"Mark! You came!" A feminine voice said. Theresa, His wife.
"How do you know who I am?" I asked. It was a question I'd been processing ever since she called Jenny with the news.
"I knew your brother Connor. And, Tom talked about you frequently. You were his best aspiring director." Theresa grimaced.
"I'm not an aspiring director. I'm a writer. I just want a new experience." I replied. I didn't feel like being nice. I didn't owe anything to her. Or him, for that matter.
"In any case, you were one of Tom's best pupils. I loved your last film. 'October.' It was so bittersweet. Tom really liked it too. We watched it the night before...well...you know." She broke off, wiping her eyes. "Do you have any idea on why he did it?"
Great. He watched my film before kicking the bucket. Thank god he didn't see this latest project. Maybe he'd of killed himself during the film. "No. I was just a student."
Theresa shook her head. "You were more than that, Mark." She smiled, a bittersweet smile. "I know what goes on behind closed doors."
"What do you mean?" I asked, not quite clear on what she meant. She took my hand wordlessly and led me into an empty, dark room. She closed the door behind her and walked over to what looked like an old film projector. She switched it on and light flooded the room. A picture of Tom and I were emblazoned onto the wall. We were in the middle of fucking. The slide changed. A new picture of Tom and I, in the same position. The slide changed again. And again. It told the story of our misdeed. Very nice pictures, but a horrible thing for a wife to see.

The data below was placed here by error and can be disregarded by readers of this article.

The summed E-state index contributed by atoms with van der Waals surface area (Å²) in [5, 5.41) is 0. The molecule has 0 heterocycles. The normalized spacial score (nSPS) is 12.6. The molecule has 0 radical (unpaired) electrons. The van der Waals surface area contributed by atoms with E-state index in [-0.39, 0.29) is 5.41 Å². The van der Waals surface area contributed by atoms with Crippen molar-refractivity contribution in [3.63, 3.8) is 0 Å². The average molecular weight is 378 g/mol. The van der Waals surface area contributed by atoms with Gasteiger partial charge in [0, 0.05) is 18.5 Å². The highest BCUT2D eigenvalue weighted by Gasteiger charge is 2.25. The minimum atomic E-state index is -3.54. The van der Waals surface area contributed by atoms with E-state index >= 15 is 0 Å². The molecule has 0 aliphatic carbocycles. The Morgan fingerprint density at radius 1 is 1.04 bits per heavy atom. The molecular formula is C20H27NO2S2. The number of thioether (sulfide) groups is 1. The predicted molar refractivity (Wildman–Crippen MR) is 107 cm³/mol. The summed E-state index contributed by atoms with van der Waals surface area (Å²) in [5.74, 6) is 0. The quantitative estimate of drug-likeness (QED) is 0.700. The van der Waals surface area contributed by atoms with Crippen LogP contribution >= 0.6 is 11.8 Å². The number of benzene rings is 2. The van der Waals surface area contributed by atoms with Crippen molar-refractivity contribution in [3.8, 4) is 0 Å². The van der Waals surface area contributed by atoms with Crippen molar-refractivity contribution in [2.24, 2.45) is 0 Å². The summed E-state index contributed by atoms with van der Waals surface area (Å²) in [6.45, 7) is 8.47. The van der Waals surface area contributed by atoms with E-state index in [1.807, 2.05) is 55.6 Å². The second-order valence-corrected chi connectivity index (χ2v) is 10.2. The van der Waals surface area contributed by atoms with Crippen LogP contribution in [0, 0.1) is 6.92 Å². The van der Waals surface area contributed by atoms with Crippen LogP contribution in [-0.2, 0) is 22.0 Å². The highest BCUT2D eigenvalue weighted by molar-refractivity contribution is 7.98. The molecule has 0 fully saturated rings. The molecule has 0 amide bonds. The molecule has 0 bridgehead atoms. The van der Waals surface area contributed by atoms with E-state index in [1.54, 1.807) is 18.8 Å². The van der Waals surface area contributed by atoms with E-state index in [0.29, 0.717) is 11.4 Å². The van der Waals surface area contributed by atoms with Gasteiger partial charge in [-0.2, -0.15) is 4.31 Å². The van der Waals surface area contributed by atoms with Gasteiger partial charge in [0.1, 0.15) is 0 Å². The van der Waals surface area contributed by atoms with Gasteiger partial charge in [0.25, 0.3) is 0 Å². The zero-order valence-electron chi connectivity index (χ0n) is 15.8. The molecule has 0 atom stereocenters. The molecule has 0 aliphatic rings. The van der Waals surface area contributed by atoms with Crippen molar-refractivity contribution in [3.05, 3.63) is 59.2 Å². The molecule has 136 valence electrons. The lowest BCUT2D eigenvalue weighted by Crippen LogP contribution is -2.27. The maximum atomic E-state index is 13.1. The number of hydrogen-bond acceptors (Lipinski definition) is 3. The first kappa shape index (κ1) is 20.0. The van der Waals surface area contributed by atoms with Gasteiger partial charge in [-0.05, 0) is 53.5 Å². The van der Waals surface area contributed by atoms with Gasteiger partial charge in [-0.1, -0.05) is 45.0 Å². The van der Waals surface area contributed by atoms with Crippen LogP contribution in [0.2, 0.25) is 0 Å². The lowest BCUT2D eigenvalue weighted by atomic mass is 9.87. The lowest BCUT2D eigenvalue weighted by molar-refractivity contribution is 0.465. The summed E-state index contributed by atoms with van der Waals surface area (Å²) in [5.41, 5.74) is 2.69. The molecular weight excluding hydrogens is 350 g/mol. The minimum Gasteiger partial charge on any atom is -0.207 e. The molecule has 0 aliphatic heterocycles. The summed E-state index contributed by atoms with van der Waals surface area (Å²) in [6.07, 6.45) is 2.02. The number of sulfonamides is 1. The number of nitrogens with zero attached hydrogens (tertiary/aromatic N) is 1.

"There were a ton of pictures of you. A lot of them with Tom too. You guys were on different dates and different positions." Theresa said. She didn't look angry. Almost serene. "I knew about his affair with you since the beginning. What surprised me is that he had affairs with other men while seeing you. But, he never took pictures of them. Just of you."
"You're okay with this?" I asked incredulously.
"Of course. I told him to fuck who he wanted to fuck. The only reason Tom and I married was because I was pregnant and he didn't want me to have to resort to food stamps."
I shook my head. "But, that doesn't make sense. He...he said he wasn't gay. He just wanted to get a blow job. Or that he just wanted to try this one position."
"Tom never officially came out of the closet. But, he was very much into men."
I didn't say anything. The only thing that was going through my mind was the way that he used to touch me. The way he smelled. The way he'd rave about my work. Saying it was the best he'd ever seen. The best he'd ever read. He encouraged me. He guided me. He...
A tear splashed down my face. Followed by another. They began to stream out. Theresa wrapped her arms around me, and I buried my face into her hair, sobbing. That fucking prick. He wasn't selfish for leaving her behind, but for making me need him more than I ever needed him before.
That Valentine's day, Theresa had her baby. I also found out that Jenny was pregnant, and I was the one responsible. But, the biggest news of all came in the form of a gift. A box wrapped in silver. I opened it slowly and found a huge photo album of the pictures that Theresa had shown me that day. In the back was a CD. The CD of songs I'd written for Tom.
Pulling a cigarette out of the package, I lit it and took a long drag. I let the box fall to the ground. It was Jenny's last cigarette anyway. And, I needed it more than she did.